COMET scientist, Dr Ekbal Hussain (BGS) provided a radio interview and analysed the devastating impact of the Turkey/Syria Earthquake and shared his knowledge on why earthquakes happen and whether they can be predicted and what happens after an earthquake? (Voice of Islam Radio, 9.02.2023)

COMET director, Professor Tim Wright (University of Leeds) took part in a live panel discussion discussing the impacts of the Turkey-Syria earthquake alongside Kaan Saner, Turkish Red Cresent and Ali Pinar, Seismologist at Bogazici University. (TRT World, 06.02.23)

Landslide risk remains years after even weak earthquake
Satellite observations have revealed that weak seismic ground shaking can trigger powerful landslide acceleration — even several years after a significant earthquake.  The research was led by COMET associate Professor Zhenhong Li (Newcastle University). (Mirage, 01.12.2022)

How Mauna Loa Went From a Hot Blob to the Biggest Volcano in the World
COMET scientist, Professor David Pyle (University of Oxford), quoted in article on the history of Mauna Loa. (Newsweek, 30.11.2022)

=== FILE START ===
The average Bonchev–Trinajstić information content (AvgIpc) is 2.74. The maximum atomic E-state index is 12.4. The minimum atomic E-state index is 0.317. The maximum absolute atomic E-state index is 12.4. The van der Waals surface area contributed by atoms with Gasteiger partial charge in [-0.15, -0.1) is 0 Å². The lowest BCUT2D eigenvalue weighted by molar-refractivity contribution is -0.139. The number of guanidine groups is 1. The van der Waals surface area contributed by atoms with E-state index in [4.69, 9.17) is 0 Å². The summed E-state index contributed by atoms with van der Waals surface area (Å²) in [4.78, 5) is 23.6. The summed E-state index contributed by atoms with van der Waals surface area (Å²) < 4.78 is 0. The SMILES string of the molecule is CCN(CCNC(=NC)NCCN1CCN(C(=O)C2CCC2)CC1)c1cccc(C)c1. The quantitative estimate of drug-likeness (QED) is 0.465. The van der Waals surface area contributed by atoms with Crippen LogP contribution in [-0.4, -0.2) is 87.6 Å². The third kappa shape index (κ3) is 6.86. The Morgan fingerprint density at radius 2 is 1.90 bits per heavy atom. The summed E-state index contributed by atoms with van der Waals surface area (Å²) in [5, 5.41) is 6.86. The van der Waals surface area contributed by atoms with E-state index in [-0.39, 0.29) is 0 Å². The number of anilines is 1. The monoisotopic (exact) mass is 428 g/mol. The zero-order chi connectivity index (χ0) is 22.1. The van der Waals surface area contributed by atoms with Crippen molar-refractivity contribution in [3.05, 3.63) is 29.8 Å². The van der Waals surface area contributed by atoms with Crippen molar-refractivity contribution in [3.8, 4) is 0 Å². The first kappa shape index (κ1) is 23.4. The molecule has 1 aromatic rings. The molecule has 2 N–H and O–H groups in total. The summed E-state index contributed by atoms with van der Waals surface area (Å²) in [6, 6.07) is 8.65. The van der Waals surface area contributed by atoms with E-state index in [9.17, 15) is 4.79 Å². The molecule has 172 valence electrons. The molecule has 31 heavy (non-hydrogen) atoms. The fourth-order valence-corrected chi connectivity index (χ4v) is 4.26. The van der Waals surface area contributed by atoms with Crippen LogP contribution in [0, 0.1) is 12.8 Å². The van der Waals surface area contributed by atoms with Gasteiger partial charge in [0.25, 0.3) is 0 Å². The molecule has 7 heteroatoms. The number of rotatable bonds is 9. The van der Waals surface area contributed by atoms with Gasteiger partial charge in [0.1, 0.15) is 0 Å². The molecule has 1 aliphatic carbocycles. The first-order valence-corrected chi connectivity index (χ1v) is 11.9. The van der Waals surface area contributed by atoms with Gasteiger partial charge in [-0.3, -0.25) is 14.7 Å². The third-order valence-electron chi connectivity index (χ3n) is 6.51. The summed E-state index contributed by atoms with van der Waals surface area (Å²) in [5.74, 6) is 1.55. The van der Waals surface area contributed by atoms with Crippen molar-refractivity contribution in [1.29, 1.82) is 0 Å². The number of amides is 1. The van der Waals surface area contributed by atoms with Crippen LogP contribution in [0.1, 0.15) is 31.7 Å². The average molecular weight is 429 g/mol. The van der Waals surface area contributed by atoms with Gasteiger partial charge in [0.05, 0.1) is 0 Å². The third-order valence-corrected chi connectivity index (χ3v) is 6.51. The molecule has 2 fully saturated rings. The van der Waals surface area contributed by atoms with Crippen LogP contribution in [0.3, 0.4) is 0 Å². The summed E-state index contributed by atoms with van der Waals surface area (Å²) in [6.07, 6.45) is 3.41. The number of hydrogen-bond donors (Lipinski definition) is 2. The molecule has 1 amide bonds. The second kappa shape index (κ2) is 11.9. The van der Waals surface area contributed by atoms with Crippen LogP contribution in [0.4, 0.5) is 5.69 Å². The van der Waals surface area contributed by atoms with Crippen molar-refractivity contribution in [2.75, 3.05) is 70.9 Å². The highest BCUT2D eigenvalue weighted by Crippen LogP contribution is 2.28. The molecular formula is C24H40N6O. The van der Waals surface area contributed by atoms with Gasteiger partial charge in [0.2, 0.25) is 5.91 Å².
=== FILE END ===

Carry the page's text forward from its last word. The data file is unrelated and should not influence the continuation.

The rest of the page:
Mauna Loa eruption: what is happening inside the world’s largest volcano?
Mauna Loa, the world’s largest active volcano, is erupting for the first time since 1984. COMET scientist, Professor Andrew Hooper (University of Leeds) says: “There have been some signs of magma welling up over the past 10 years, but there has been no eruption until now.” (BBC News, 30.11.2022)

When did Mauna Loa last erupt and what happens when it next blows?
COMET scientist, Professor Matt Watson (University of Bristol), told Newsweek there is a line to be crossed between “being prepared” and not being an “alarmist” when it comes to these increases in activity. (Newsweek, 25.10.2022)